Pay As You Drive

Wednesday, August 06, 2008

Next week, New Jersey will adopt a new pay-as-you-drive insurance plan. The initiative aims to help cashed strapped commuters, as well as benefit the environment. Richard Hutchinson, general manager of Usage Based Insurance for Progressive discusses the company's plan. Also in the conversation, Jason Bordoff of the Brookings Institution. He recently co-authored a study on pay-as-you-drive insurance.


Jason Bordoff and Richard Hutchinson

Comments [15]

Protagoras from Tribeca

If "region" is definite by state this plan would penalize urban drivers compared to rural. In the city we have to do a zillion stops and starts just because of traffic lights and traffic conditions. You may have to stop and start 30 times just to go a single block or jam on the breaks because someone walks into the street from between parked cards. We do not have the option of driving long distances at steady speed, and slow steady changes of speed to not indicate a safer driving style in the city.

The distinction they call "environment" needs to be by traffic and pedestrain density and by how traffic flow is controlled, not by state.

Aug. 07 2008 01:54 PM
World's Toughest Milkman from the_C_train

This scares me more than the Govt watching my web access! I'm pretty sure that onstar is only on GM vehicles for one, second pretty sure onstar is a gps device but maybe the device that progressive is installing as a is not but who knows what it's abilities are. As cars are now equipped with the OBD2 system a lot of this data is stored in the computer.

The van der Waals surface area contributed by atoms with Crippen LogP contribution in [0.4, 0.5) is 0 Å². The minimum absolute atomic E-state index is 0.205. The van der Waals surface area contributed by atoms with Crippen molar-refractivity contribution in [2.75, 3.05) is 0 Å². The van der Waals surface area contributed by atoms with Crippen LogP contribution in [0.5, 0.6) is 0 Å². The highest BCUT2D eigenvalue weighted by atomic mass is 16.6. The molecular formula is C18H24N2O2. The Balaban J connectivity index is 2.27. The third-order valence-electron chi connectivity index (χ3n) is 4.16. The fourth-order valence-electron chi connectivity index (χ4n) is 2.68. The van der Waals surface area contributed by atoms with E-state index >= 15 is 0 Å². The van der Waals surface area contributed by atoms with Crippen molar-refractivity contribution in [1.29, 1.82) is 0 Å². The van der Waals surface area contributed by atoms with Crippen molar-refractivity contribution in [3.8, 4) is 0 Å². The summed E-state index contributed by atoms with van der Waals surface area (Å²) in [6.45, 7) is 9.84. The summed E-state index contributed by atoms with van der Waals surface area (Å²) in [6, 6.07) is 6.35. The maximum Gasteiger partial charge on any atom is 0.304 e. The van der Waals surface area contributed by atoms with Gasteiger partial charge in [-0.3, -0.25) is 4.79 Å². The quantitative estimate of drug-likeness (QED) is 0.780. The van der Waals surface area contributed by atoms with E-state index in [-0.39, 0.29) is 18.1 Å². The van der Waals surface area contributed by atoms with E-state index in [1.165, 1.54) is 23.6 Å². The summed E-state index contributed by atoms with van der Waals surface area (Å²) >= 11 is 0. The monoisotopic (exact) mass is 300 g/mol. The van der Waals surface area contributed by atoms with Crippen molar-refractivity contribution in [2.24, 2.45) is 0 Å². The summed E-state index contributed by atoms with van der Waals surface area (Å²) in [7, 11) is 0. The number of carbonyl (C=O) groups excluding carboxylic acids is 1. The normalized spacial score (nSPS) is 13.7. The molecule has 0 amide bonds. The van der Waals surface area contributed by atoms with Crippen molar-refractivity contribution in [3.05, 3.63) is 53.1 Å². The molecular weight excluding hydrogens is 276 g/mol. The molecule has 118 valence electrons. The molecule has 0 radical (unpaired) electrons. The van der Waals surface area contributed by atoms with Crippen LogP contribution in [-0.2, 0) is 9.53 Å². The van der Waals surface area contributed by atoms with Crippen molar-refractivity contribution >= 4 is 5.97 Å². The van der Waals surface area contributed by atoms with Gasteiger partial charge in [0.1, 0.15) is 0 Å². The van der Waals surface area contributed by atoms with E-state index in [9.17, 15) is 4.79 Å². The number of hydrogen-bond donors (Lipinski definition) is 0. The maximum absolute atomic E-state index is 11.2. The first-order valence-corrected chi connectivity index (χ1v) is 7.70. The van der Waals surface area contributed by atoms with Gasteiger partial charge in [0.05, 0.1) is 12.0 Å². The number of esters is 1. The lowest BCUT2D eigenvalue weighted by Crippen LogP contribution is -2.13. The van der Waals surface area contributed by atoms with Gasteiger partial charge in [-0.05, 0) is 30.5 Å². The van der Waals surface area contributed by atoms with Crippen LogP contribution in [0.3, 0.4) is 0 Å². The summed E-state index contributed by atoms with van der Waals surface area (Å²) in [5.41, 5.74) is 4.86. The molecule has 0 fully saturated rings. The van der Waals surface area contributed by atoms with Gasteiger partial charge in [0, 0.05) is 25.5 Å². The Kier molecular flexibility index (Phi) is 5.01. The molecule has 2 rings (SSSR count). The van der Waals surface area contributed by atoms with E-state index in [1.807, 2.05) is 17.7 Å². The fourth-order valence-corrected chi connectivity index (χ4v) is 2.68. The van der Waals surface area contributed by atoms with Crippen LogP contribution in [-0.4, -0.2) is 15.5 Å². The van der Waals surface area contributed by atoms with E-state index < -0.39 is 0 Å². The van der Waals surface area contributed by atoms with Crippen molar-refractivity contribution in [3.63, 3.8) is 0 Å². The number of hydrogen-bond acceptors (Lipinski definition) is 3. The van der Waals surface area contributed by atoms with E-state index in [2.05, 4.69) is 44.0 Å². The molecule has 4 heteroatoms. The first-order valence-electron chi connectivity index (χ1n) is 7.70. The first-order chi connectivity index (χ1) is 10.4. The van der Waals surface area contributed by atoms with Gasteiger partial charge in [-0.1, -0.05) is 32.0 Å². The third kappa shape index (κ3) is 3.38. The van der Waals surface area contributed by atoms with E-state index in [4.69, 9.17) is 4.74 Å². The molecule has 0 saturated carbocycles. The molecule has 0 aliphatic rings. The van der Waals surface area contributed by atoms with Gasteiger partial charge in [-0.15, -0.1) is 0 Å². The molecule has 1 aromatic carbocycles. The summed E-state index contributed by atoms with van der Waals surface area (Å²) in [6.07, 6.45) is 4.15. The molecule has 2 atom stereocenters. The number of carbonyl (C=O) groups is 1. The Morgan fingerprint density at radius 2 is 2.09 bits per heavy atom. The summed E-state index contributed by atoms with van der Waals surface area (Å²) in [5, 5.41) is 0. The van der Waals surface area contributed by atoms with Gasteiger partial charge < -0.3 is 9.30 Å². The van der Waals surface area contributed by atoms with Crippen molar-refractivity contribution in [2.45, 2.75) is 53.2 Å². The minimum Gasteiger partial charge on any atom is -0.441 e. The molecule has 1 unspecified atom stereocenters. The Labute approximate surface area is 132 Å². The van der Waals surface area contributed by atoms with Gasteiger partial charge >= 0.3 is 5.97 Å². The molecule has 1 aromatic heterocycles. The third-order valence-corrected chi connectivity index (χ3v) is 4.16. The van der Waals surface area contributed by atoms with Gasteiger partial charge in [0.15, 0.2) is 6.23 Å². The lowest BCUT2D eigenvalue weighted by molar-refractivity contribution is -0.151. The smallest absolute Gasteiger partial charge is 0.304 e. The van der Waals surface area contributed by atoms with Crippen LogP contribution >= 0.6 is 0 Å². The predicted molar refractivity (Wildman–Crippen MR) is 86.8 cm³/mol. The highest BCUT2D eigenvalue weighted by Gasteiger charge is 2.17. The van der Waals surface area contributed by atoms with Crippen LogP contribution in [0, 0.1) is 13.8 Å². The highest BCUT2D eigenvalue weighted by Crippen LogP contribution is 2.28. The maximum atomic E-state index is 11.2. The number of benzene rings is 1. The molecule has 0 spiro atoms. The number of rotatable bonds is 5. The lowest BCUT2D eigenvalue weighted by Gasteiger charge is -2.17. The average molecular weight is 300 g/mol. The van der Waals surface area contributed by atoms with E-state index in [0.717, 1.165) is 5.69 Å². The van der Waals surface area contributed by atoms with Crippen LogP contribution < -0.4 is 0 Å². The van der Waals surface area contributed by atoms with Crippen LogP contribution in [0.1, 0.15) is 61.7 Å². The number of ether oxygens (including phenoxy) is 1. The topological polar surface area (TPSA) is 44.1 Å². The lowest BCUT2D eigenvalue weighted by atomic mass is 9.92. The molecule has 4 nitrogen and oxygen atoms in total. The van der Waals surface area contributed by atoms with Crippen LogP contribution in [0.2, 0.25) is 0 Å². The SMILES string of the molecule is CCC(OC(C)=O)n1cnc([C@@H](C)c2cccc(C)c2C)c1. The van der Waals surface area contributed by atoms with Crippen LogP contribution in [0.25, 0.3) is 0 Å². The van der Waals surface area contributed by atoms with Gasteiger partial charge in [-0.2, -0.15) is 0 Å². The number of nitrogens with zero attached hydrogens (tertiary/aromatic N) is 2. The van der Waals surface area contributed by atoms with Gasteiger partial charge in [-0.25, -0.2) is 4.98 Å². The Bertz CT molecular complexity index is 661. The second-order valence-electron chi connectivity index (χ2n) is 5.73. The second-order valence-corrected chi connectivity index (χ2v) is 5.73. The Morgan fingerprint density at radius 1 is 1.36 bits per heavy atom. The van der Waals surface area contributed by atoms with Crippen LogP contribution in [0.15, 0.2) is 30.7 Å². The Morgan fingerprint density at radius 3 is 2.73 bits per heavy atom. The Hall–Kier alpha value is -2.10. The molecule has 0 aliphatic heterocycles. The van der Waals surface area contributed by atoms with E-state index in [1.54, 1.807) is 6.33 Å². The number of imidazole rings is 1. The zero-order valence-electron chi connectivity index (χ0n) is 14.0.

Most of these programs are hawking some kind of product, some blatantly so and some under the guise of news debate, where was the other side in this segment!

Aug. 06 2008 11:56 PM

How do you prevent tampering? Someone could change their car's clock. There might even be a black market for modifying the device.

Aug. 06 2008 02:41 PM
Jacke from NJ

Yes it sounds like a wonderful idea but i must inject several negative comments

Sounds like risk based life or health insurance based on predicting health risks using DNA testing or previous health history. I thought this approach has been rejected and that insurance is to spread the risk not concentrate it.

A corollary of the above is that whether or not you like the idea of having big brother knowing more and more about you, you will be financially forced into the system because the insurance rates on the non-monitored drivers must rise as the better drivers are skimmed off into the monitored (and cheaper) group.

It is possible (more like probable) that some of the gathered information will end up hurting not helping you

Often money saving ideas dont end up that way. Most of the country bought into self service gas but now, somehow, we in NJ, where there is no self service gas, pay the least for gas. So dont bet this will keep rates down.

Finally from the previous comments I'm amazed at how quickly and how cheaply so many willingly give up privacy and indeed freedom. Bring on the surveillance cameras, gps implants, block watcher grandmas.

Aug. 06 2008 11:34 AM
jen from Brooklyn